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Pay for Accrued Vacation in Nevada

My son was terminated w/o cause from a firm in Nevada and was told he was not eligible for his vacation pay because the company “just changed its policy.” No memo was sent to employees and other employees leaving the company before him did receive their vacation pay. What action can he take?

Nevada has no law that requires employers to pay workers for vacation time upon termination, according to the Nevada Office of the Labor Commissioner.

If a Nevada employer has a written policy that employees are entitled to vacation pay upon termination, an employee may be able to take the employer to small claims court and collect. It’s going to be more difficult if the employer doesn’t have such a policy in writing, but has paid other workers in similar circumstances.

If an employee genuinely thinks that he has been deprived of a benefit due to illegal discrimination, he should report that to the EEOC. They enforce federal laws that prohibit discrimination based on race, color, sex, religion, national origin, age (over 40) or pregnancy. It is illegal for these factors to be a factor in any employment decision, including payment of earned vacation.

There are a number of states that have statutes on the books that require employers to pay workers for any earned but unused vacation upon termination. These include California, Illinois, Louisiana, Maine, Massachusetts, Oregon, Rhode Island, Tennessee, North Dakota and Colorado.

Other states will enforce the employer’s written policy on vacations. Still other states presume that it is the employer’s policy to pay for earned vacation upon termination, unless the employer specifically has a different policy in writing.

In Maryland, after years of the Department of Labor ruling that vacation pay was not “earned wages,” the court recently decided that they are. It’s not clear if this ruling will apply to every employer in the state yet.

This entry was posted on Saturday, April 26th, 2008 at 7:45 pm and is filed under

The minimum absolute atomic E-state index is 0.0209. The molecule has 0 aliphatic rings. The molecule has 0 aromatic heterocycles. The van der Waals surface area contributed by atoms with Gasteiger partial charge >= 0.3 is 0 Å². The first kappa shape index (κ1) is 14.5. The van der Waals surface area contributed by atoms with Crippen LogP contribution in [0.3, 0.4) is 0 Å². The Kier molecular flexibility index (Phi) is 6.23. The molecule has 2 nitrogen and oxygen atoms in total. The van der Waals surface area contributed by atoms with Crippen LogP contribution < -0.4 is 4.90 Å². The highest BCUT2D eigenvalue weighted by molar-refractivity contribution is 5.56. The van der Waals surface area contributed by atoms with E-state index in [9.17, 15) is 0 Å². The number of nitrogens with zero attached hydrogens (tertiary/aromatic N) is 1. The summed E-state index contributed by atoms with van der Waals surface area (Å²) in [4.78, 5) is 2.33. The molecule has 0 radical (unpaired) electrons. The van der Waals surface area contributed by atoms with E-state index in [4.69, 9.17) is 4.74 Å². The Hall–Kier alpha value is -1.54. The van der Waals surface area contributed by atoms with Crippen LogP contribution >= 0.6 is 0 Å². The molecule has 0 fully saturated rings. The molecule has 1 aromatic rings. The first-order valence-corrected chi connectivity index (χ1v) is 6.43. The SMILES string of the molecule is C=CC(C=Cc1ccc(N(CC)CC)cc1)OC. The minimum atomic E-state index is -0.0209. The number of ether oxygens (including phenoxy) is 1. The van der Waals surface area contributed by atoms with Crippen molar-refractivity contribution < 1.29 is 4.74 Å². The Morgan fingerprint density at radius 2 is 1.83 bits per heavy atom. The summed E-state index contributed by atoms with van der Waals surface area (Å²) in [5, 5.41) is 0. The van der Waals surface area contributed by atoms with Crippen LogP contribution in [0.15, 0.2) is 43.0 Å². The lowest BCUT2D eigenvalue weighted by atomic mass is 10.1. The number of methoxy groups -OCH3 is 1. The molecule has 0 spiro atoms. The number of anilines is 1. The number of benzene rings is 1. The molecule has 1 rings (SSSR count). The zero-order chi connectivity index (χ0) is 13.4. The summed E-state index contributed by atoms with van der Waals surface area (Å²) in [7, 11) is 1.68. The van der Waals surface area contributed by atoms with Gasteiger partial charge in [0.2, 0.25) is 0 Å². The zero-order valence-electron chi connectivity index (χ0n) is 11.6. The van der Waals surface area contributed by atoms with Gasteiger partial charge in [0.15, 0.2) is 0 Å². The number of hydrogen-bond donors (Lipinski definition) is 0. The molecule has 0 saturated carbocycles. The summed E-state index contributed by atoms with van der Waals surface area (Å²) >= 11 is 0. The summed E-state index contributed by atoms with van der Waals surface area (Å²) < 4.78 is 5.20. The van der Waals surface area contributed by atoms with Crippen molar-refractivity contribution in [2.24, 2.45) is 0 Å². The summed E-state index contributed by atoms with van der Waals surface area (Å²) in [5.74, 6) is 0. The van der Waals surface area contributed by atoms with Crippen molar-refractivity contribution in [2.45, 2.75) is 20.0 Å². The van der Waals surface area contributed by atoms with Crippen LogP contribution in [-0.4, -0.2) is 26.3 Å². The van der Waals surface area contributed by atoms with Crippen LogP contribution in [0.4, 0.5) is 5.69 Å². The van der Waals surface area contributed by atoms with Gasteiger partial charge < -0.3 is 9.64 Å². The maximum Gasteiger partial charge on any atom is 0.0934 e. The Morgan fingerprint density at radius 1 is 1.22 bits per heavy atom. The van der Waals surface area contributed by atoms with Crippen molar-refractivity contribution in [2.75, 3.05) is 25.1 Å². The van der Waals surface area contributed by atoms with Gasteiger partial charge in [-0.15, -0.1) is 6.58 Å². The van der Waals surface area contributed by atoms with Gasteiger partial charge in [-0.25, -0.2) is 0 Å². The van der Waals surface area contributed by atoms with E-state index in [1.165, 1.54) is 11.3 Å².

Benefits, Termination.
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4 Responses to “Pay for Accrued Vacation in Nevada”

  1. Gary Says:

    We are a Nevada employer. Can we have our PTO payout upon termination policy state that we reserve the right to not pay it out upon termination, or do we have to be 100% consistent and either always pay PTO out or never pay PTO out upon termination?

  2. Caitlin Says:

    Hi Gary! First of all, your question mentions PTO but in most cases employers are required to pay only the portion of PTO that corresponds to vacation.

    There is no Nevada law that you must pay vacation at termination. However, to avoid illegal discrimination, you need to establish a consistent policy. For example, you might have a policy that you will not pay vacation to employees who are terminated for cause. Or, that you will pay vacation only if the employee is laid off, or works a two week notice.
    A problem arises when you have an inconsistent policy. If you pay vacation to Tina but not Joe, simply because you like her better, Joe can sue you for illegal discrimination based on sex, and win. Or, he can file a complaint with the EEOC and they will sue you on his behalf. So you need a consisten policy or a valid business reason for the decision. HTH, and thanks for reading the blogs!~ Caitlin

  3. Dan Says:

    In a ruling the Ninth Circuit Court issued an opinion that accrued unpaid vacation constitutes ‘backpay’ and as such is payable upon termination of employment.
    While Nevada law is silent on the issue this ruling makes it probable that an employee seeking payment for accrued vacation time that has not been take would prevail in a lawsuit. The ruling involved the Sands casino in Las Vegas.

  4. hrlady Says:

    Thanks for the info, Dan!

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